When we use our mobile phones we will often hold them against our face. However, how often do you clean your phone? For many people, the answer to this question is never.

For those on the phone multiple times a day, breakouts around the cheek or jaw line area may be noticeable. This is due to the bacteria being carried on your handset and spreading to your skin. Simply wiping your phone regularly with a gentle disinfecting wipe or makeup wipe can help to remove some of this bacteria and decrease the chance of breakouts.

How to get rid of fleas in your home?
How to get rid of fleas in your home?

It’s bad enough to find a few fleas in your home, but it’s even worse when you realize there may be a lot more. In fact, by the time you see a flea, there’s a good chance you have a full-blown flea infestation in your home. Adult fleas make up only 5% of a flea infestation. The remaining 95% consists of flea eggs, flea larvae and pupae hiding in your home and in your yard. Fleas are notoriously difficult to get rid of once they’ve made themselves at home, due to the rate at which they reproduce and the extent to which they can spread throughout the house.


How to get rid of fleas in your home?


  • Treat your pet and all other animals. Even if you’ve only seen fleas on one pet, there is a possibility that your other pets have them as well. Maintain a regular, long-term treatment schedule for each pet to limit the spread and help stop an infestation in its tracks.


  • Vacuum floors, carpets, area rugs and furniture. Remember to empty your vacuum cleaner and dispose of the bag after each use to prevent eggs from possibly hatching inside, which could lead to future flea infestation. Vacuum on a regular basis, especially in areas that pets frequent, until the infestation is cleared.


  • Wash pet bedding, including covers and inserts, in hot water. The hot water will help kill any remaining eggs or larvae on the fabric. This is an essential step for eliminating all the fleas. It is important to wash the bedding on a regular basis until the infestation is cleared.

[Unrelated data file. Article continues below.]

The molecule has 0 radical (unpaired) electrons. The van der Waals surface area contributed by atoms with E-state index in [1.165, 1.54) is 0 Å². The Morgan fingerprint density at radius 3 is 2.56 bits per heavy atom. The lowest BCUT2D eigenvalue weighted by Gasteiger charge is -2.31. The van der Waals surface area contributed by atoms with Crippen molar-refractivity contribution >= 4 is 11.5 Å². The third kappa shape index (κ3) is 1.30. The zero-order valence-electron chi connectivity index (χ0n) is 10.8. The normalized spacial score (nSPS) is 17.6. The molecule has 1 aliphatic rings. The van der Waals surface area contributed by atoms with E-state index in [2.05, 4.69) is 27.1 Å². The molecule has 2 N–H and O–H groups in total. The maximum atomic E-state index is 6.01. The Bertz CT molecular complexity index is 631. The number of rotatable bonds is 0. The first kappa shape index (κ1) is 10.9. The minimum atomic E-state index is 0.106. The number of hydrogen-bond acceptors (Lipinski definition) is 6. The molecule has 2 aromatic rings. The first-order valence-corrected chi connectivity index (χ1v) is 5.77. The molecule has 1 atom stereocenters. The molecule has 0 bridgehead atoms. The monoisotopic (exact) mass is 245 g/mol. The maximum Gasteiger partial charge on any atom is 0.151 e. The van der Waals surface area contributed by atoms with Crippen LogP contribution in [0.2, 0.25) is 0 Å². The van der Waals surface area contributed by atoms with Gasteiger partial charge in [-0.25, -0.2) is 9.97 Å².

• Wash your family bedding in hot water. Treat these items with a household flea spray or wash them in hot water. The hot water will help kill remaining fleas and flea larvae, and remove flea dirt (a food source for immature fleas). Wash bathroom rugs and throw blankets, too — any places your pet likes to sleep or lounge.


  • Don’t forget to address uncommon flea hiding spots. Fleas can hide in cars and cabinets — but people often forget about these spaces. Remember to vacuum any fabric surfaces inside your car, and make sure your pet sits on a blanket that can be changed and washed regularly. Treat cabinets by vacuuming and following up with a flea spray.


  • Clean all of your dog’s or cat’s soft toys. Even your dog’s beloved squeaky plush or your cat’s toy mouse could potentially harbor flea eggs and larvae. If these toys can’t be washed, they may have to be thrown away.


How to help keep an infestation from coming back?

You may have worked hard to get rid of fleas in your home, but the entire cycle can repeat. Stay vigilant! All your hard work could be undone by visiting wildlife in your yard, a puppy play date or unhatched eggs that survived the first round of cleaning. Repeat the above steps as necessary until you no longer find fleas in your house.

Understanding dry eyes
Understanding dry eyes

Dry eye is the loss or reduction of the eye's ability to produce normal tears. It is one of the most frequent causes of visits to an eye care professional. A variety of factors may cause or contribute to this problem; some are age-related, some are related to the environment. It is a common and treatable condition.


Causes of Dry Eye

Dry eye can come from a number of causes, both physical and environmental. One common cause is when tear glands slow down tear production – a normal occurrence that happens with age, especially in women going through menopause.


Tear quality may also be the cause of dry eyes. In a normal tear, there are three components – water, mucous, and oil. These three components work together to provide the proper amount of moisture, distribute moisture evenly across the ocular surface, and prevent evaporation that can cause eyes to become dry. If any of the three components is compromised, the eye may not get the nourishment and protection it needs. Most commonly, there is not enough oil in the tears, leading to the evaporation that causes dry eye.


Diminished tear production may be associated with certain medications, such as antihistamines, birth control pills, diuretics, high blood pressure medicines, heart medicines, pain relievers, and anti-inflammatories, and certain medical conditions, such as diabetes, rheumatoid arthritis, or thyroid problems.


Signs and Symptoms of Dry Eye